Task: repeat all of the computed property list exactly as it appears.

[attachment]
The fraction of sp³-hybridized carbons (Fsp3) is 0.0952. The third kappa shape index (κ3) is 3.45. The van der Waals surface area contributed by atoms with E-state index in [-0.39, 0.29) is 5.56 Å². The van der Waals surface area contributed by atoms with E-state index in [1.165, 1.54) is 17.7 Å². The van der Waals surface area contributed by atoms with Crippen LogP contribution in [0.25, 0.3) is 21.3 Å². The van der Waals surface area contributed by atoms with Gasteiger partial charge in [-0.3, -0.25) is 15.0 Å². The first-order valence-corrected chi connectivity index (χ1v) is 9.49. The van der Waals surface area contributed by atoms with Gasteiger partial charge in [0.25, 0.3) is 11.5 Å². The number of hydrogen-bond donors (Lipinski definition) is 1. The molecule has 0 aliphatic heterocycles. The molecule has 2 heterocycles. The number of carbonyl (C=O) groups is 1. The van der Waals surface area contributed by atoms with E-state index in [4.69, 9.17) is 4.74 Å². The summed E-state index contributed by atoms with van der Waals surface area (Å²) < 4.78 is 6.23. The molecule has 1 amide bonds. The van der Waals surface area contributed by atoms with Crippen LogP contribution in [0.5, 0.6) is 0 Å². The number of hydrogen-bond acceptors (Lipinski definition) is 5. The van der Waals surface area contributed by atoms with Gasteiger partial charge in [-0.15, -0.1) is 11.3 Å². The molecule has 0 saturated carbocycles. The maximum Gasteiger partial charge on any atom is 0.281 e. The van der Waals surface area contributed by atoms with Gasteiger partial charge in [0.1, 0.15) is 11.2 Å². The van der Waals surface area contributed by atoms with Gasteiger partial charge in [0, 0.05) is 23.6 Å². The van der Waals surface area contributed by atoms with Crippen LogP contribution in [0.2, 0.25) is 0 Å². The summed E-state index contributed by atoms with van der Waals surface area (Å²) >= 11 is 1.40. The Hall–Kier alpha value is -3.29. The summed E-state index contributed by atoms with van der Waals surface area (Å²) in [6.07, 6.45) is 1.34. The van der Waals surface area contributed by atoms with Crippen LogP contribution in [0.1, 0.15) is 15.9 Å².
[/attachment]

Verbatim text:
The fraction of sp³-hybridized carbons (Fsp3) is 0.0952. The third kappa shape index (κ3) is 3.45. The van der Waals surface area contributed by atoms with E-state index in [-0.39, 0.29) is 5.56 Å². The van der Waals surface area contributed by atoms with E-state index in [1.165, 1.54) is 17.7 Å². The van der Waals surface area contributed by atoms with Crippen LogP contribution in [0.25, 0.3) is 21.3 Å². The van der Waals surface area contributed by atoms with Gasteiger partial charge in [-0.3, -0.25) is 15.0 Å². The first-order valence-corrected chi connectivity index (χ1v) is 9.49. The van der Waals surface area contributed by atoms with Gasteiger partial charge in [0.25, 0.3) is 11.5 Å². The number of hydrogen-bond donors (Lipinski definition) is 1. The molecule has 0 aliphatic heterocycles. The molecule has 2 heterocycles. The number of carbonyl (C=O) groups is 1. The van der Waals surface area contributed by atoms with E-state index in [4.69, 9.17) is 4.74 Å². The summed E-state index contributed by atoms with van der Waals surface area (Å²) < 4.78 is 6.23. The molecule has 1 amide bonds. The van der Waals surface area contributed by atoms with Crippen LogP contribution in [0.5, 0.6) is 0 Å². The number of hydrogen-bond acceptors (Lipinski definition) is 5. The van der Waals surface area contributed by atoms with Gasteiger partial charge in [-0.15, -0.1) is 11.3 Å². The molecule has 0 saturated carbocycles. The maximum Gasteiger partial charge on any atom is 0.281 e. The van der Waals surface area contributed by atoms with Gasteiger partial charge in [0.1, 0.15) is 11.2 Å². The van der Waals surface area contributed by atoms with Gasteiger partial charge in [0, 0.05) is 23.6 Å². The van der Waals surface area contributed by atoms with Crippen LogP contribution in [0.2, 0.25) is 0 Å². The summed E-state index contributed by atoms with van der Waals surface area (Å²) >= 11 is 1.40. The Hall–Kier alpha value is -3.29. The summed E-state index contributed by atoms with van der Waals surface area (Å²) in [6.07, 6.45) is 1.34. The van der Waals surface area contributed by atoms with Crippen LogP contribution in [0.1, 0.15) is 15.9 Å².